How does your MP3 player, iTunes and iPod know what song it’s playing, who wrote it and where did that tiny picture of the album cover come from?
Audio files like MP3s and AACs carry all sorts of meta data inside them, called tags. Common tags are the song’s name, artist, album title, year, track number and genre. Another common tag is an embedded picture, usually the album cover. iTunes and other MP3 players read these tags to organize their music libraries in an understandable way.
If you’ve ever had to manually tag audio files, you know how much of a pain it can be. Here are three quick and easy ways to easily tag your audio files for your iPod or whatever MP3 player you own.
Out of all the accessories for a computer, one of the most useful is an external hard drive. With more and more of your life on your computer’s hard drive, the more files you’ll accumulate. Whether you want extra storage space, an easy way to work with large files on multiple computers, a backup solution, or just a place to keep your data, an external hard drive is a must have.
Shopping for one can be a bit tricky. There’s many brands, sizes, interfaces and price points. Here’s what to look for to determine what you need and what to shop for:
Memory cards, USB Drives and even SSDs are small, hold a good amount of data and don’t have all those pesky data corruption issues that traditional hard drives have… Or do they?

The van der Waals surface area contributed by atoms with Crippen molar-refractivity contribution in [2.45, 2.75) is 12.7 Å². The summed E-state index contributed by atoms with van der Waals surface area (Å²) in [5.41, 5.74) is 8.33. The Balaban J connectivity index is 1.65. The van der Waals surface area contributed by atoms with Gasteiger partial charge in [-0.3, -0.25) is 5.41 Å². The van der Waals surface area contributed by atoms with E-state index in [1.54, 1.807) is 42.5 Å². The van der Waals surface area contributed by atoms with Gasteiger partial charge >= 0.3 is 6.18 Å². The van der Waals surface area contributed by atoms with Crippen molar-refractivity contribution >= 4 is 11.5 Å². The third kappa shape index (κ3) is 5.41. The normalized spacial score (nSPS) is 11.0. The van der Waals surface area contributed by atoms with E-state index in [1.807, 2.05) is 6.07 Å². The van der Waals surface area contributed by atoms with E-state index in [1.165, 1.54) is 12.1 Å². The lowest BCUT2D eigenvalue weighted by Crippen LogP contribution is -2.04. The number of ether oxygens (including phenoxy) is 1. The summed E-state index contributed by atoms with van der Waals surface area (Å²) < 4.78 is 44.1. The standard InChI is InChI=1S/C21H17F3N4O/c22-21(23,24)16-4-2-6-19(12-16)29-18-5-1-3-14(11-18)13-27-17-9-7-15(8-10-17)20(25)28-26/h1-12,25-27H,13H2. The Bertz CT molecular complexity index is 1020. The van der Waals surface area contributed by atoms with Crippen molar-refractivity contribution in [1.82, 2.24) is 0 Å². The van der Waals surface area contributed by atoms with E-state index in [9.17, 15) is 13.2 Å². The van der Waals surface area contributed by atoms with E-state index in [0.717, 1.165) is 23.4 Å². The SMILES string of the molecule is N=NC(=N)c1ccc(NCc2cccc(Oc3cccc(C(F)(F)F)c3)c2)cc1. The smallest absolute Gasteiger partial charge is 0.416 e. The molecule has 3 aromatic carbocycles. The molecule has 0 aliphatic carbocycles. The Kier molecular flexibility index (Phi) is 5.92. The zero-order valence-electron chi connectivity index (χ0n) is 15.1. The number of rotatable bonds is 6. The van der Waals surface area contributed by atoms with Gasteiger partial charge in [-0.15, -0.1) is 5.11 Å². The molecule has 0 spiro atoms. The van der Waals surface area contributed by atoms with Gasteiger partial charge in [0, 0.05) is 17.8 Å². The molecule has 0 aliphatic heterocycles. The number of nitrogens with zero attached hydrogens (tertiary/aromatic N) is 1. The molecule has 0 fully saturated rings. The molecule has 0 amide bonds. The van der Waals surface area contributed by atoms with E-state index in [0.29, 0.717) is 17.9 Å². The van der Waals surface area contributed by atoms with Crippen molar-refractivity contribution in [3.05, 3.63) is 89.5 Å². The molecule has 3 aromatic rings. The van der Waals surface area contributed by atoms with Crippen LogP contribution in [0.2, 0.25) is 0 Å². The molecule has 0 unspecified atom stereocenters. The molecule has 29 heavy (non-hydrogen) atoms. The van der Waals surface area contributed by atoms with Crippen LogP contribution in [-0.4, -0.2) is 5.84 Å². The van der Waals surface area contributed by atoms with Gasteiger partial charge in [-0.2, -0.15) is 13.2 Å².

Yes, even data on a flash media can get corrupted or at the very least, accidentally erased. If this has happened to you, I’ll show you what you can do – assuming the media itself isn’t damaged, crushed, or physically destroyed in any way.
In your digital media journey you’ve probably encountered music files called FLAC, Ogg Vorbis or Shorten. Getting them to play on your Mac is pretty easy but playing them on an iPod or other MP3 player isn’t an easy task for the average person.
Instead of doing things the hard way – messing around with unsupported and warranty breaking alternate firmware, go the easy way and convert your FLACs, Oggs, and Shortens to MP3 and get on with your life.
In part one, we looked at turning on SSL to encrypt the reading and sending of emails. This secures you from eavesdropping on your local and / or ISP network. The minute your email goes through a non secure connection, which is quite often, its not secure anymore. The way to guarantee that your private emails remain private is to encrypt the email itself.
Encrypting emails sounds like something extraordinarily difficult that only spies do. I think that once everyone sees just how easy it is to encrypt emails, it’s surprising that more people don’t.